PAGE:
Five Chiefs: A Supreme Court Memoir. John Paul Stevens (Little Brown, 2011).
Sometime between John Paul Stevens’ year as a law clerk in 1947-48 and his appointment to the Supreme Court in 1975, the justices changed the way that they voted on cases in their private conferences. Back when, the justices voted in reverse order of seniority: junior justice first on up to the chief. When he arrived as a justice, Stevens discovered that the voting proceeded in order of seniority, beginning with the chief and on to the junior justice: Stevens for his first seven terms.
In his affectionate, discursive memoir Five Chiefs, Stevens says he would have preferred the earlier system, thinking it gives the junior justices a chance to persuade the court’s senior members. Still, the new system did give Stevens a chance to play a little game with his colleagues when the vote reached him with the eight justices divided 4-4.
Stevens’ colleagues at the time included the liberal William J. Brennan Jr. and the conservative William H. Rehnquist, almost always on opposite sides in closely divided cases. So, when it came Stevens’ turn, he sometimes began by saying, “I agree with Bill,” and then waiting a couple of beats before saying which one.
Admittedly, one has to be a Supreme Court junkie to get the most out of this pleasantry, but for those readers Stevens provides amusing anecdotes and interesting tidbits on every page. He recalls the time when Justice Potter Stewart whispered a disparaging comment about the lawyer then arguing to his adjacent colleague, Harry Blackmun, without realizing that his microphone was on. He also discloses that Blackmun is responsible for the rather obvious suggestion that the justices should meet for the “long conference” to dispose of the petitions that have piled up during the summer in the week before the new term begins on the first Monday in October.
The heart of the book, as the title promises, are portraits of the five chief justices that Stevens has known as a law clerk (Fred Vinson), lawyer and appeals court judge (Earl Warren), and colleague (Warren Burger, Rehnquist, and John G. Roberts Jr.). As though to establish his bona fides of objectivity, Stevens finds something favorable and something critical about each.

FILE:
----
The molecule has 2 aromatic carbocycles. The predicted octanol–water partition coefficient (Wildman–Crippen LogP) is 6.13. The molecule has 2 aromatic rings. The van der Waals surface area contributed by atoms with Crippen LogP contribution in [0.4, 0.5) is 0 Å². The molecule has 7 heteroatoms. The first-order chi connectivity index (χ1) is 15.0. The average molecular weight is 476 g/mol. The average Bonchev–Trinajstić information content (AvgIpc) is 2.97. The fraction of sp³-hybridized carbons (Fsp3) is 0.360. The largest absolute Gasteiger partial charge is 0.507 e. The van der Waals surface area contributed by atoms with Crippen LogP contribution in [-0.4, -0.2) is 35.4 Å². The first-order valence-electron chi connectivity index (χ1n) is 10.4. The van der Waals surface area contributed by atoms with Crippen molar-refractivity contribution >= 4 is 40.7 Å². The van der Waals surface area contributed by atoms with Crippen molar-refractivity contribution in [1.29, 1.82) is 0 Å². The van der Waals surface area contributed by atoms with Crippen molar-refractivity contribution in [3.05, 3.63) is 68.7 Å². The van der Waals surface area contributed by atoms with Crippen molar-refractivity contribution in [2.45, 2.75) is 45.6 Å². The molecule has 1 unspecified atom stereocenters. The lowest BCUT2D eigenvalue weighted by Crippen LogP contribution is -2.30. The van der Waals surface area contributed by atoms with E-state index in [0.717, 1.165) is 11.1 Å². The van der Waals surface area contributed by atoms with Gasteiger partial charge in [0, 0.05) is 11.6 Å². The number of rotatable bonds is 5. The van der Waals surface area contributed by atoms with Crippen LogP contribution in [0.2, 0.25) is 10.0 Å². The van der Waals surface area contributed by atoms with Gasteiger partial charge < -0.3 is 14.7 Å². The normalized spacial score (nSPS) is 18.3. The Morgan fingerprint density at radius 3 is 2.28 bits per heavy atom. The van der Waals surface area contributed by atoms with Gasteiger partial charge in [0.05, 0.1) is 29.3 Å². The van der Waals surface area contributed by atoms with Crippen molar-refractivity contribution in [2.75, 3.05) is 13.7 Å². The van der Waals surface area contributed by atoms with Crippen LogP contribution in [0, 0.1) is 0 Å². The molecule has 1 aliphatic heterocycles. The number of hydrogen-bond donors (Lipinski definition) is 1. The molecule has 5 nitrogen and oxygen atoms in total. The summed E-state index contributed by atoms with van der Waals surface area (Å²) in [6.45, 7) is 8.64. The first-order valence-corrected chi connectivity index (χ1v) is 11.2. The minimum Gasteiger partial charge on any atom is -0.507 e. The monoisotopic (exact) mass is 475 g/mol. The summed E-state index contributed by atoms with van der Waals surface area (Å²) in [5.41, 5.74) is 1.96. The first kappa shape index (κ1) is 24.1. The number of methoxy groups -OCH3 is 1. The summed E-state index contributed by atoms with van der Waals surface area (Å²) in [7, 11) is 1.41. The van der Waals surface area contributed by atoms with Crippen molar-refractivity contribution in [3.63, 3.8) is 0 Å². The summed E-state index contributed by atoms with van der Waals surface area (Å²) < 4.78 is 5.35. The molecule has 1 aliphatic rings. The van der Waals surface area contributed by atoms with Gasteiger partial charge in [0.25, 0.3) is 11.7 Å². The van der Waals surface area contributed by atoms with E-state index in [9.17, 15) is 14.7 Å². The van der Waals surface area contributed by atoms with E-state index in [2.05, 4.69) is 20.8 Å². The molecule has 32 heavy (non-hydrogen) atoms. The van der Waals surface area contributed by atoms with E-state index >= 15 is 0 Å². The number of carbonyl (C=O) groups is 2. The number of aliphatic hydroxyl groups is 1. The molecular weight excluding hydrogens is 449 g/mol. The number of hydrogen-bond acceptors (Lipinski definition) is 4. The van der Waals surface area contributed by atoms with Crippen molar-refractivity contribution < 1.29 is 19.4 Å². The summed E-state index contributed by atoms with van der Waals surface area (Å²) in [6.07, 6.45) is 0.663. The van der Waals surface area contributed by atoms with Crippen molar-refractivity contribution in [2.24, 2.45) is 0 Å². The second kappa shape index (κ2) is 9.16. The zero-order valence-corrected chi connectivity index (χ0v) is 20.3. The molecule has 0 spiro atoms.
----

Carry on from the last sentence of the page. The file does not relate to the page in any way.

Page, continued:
Stevens frankly admits that he did not admire Vinson. In line with conventional wisdom, he depicts Vinson’s appointment as product of cronyism with President Harry Truman and Vinson’s legal acumen as less than several of his colleagues. But Stevens credits Vinson with a decision on post-conviction remedies that Stevens, as a lawyer, later used to win the release of a wrongfully convicted prisoner.
Warren is praised for three major decisions: Brown v. Board of Education, the school desegregation case; Reynolds v. Sims, applying one-person, one vote to state legislatures; and Miranda v. Arizona on police interrogation. But Stevens faults Warren’s decision, in the interest of unanimity, to delay immediate implementation of the desegregation ruling, allowing massive resistance to form.
Burger is given credit for his many steps to improve administration of justice, as well as initiating the current rule limiting arguments to one hour, 30 minutes per side. It was also Burger who suggested that the cover of briefs be in different colors (for example, blue for petitioner’s brief on the merits, red for respondent’s) to help justices find cited sections during arguments. On the other hand, Stevens repeats the well known criticism that Burger was ineffective in managing the justices’ conference: allowing debate to go on too long, interjecting himself before others had spoken, and taking inaccurate notes as to justices’ votes.
Rehnquist, by contrast, was efficient and impartial in managing his colleagues, according to Stevens, not only in the conference but also in the seemingly mundane task of taking the bench. The justices are summoned for the 10 o’clock opening by a buzzer at 9:55, giving them only five minutes to assemble, don their robes, and (per custom) shake hands with each of their colleagues. Under Rehnquist, Stevens relates, the justices had an unexcelled on-time record of being ready when the 10 o’clock buzzer went off.
On the other hand, Stevens is less of a fan of Rehnquist’s jurisprudence. In particular, he criticizes Rehnquist’s decision, reversing a recent precedent, of allowing “victim impact statements” in death penalty cases. And he strongly disagrees with Rehnquist’s line of decisions protecting state governments from private suits for violating federal laws.
Roberts’ portrait, shortest of the five, stresses his legal acumen and daunting skills as an advocate in 39 cases argued before the court. Having heard all of them, Stevens writes, “I consider myself well qualified to testify that he was a superb lawyer.” But Stevens faults Roberts as chief justice for being too lenient in giving lawyers extra time for arguments after the red light has come on. He also thinks Roberts was wrong to have agreed to be sworn in at the White House: Stevens thinks the president should come to the court, not vice versa. Even so, Stevens set his view aside and agreed, as the senior justice, to administer the oath.
Stevens’ rank in history remains to be determined, but he retired with an outpouring of admiration and affection from Supreme Court watchers of all ideological stripes. After reading this memoir, readers will understand why.